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Keys to Protecting Your 401(k) If Your Employer Ends Contribution Matching

Filed under: Investments, Saving
Tags: , — Written by: Simos
June 25, 2010

Photo by: Sanja Gjenero (Stock Exchange)

In a previous post, we introduced 401(k) retirement savings plans. If started early and kept growing with a good rate of contribution from both employee and employer, the 401(k) can be one of the best ways to keep the bills paid after leaving the workforce.

But there’s the catch: the vitality of the 401(k) and its ability to stand up to big post-retirement challenges is built largely on employer contribution matching, where “the boss” chips in a quarter or more for every dollar an employee draws into his or her plan.

What happens when, after years of plugging along on your investment, an employer suddenly withdraws their support for contribution matching? Today, we’ll talk about what to do.

Key 1: You Can Protect Your 401(k) in a Job Switch

Under today’s economic conditions, thinking about switching job for better long-term dividends on your retirement plan definitely sounds like “the nuclear option.” But if you’re already considering a career move, the implications of non-matching over the decades might push you further in that direction. It is possible to protect your 401(k) funds while switching employers, but the process can be complex.

If your new employer has a comparable 401(k) plan, you can transfer your old plan to their new one. Remember that this should be executed as a “trustee-to-trustee transfer”, where the administrator company of your old plan deals directly with the administrator of your new plan. If, at any point in the process, your old plan administrator cuts you a check on the value of your 401(k), you’ll be hit with tax penalties that could reduce the value of your investment substantially; in some cases as much as 50%!

If you are not satisfied with the investment options offered by your new employer’s 401(k) plan, or are not eligible to transfer to the new plan (for example, due to a probationary period as part of your new employment) then you can opt for what’s called a “rollover” IRA. This is a somewhat complicated topic and will be covered in more depth in a future post.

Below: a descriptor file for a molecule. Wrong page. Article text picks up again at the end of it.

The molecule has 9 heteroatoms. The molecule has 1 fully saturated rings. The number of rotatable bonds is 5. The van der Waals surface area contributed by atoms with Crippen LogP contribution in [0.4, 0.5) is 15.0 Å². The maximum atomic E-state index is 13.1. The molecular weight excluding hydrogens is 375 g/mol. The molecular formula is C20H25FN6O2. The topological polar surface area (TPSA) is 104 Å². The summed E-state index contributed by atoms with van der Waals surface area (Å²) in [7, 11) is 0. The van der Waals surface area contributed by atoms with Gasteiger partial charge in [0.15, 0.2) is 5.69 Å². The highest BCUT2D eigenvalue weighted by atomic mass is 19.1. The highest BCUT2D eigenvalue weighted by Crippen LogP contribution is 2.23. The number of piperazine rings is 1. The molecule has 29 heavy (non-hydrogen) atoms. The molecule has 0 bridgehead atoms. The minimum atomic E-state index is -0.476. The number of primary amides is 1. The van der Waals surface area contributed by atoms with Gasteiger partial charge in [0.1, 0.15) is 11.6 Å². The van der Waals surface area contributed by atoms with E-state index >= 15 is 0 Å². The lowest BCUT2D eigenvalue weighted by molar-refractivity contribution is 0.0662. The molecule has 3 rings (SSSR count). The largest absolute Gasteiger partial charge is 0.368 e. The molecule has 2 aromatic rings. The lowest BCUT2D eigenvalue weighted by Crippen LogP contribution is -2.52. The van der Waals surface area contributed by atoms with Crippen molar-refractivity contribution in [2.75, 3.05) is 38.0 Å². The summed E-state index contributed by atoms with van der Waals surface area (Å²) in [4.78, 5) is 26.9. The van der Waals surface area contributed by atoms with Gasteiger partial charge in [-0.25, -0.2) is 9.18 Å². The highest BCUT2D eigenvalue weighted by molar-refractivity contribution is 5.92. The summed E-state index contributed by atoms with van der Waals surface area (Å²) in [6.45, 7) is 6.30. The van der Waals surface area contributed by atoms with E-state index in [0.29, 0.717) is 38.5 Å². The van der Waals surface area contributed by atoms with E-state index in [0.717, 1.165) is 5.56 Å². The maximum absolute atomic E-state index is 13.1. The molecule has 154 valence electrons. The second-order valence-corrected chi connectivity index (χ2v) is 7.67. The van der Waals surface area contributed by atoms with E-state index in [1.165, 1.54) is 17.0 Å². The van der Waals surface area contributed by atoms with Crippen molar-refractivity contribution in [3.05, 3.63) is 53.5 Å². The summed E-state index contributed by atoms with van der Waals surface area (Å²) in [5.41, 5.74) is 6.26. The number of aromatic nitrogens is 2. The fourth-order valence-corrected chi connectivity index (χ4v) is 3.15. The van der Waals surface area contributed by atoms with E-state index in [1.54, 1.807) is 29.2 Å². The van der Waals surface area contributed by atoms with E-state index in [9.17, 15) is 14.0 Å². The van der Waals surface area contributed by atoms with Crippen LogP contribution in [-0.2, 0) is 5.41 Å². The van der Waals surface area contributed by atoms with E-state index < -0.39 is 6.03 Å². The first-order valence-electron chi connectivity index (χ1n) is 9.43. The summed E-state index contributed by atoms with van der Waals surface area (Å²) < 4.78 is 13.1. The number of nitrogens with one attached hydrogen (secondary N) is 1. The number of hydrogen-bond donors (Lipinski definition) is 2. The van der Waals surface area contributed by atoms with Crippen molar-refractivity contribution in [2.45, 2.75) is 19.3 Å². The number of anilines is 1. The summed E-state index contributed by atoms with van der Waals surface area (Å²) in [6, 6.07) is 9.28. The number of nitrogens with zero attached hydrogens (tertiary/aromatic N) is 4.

Key 2: You Can “Tough it Out” – With the Right Moves

Jumping ship probably won’t be possible for the majority of workers, even once the boss axes contribution matching. After all, you’ve probably built up a lot of other forms of “equity” in your current place of business; human and professional “capital” that you aren’t eager to put aside. If you must continue on at a workplace where contribution matching has been eliminated, you should diversify your savings and investment strategy.

Your first move should be to evaluate the impact on your long-term savings; an independent financial advisor can help you determine this fairly easily. The second step is to open up other avenues for savings. While you should continue funding a 401(k) even without matching, it’s also wise to consider building up a cash reserve in a separate savings account or other low-risk investment.

The end of contribution matching may signal larger fiscal issues with your employer, and many experts recommend having 3-5 months’ worth of income saved up to protect you credit card debt and other bills in a disaster. This will prevent you from incurring penalties for using 401(k) funds early, and stop high credit card balances from mounting against household expenses if your income is endangered. Once you’re comfortable with the amount of cash you have on hand, increase your 401(k) contribution; to the maximum, if practical. This helps offset the damage from losing contribution matching.

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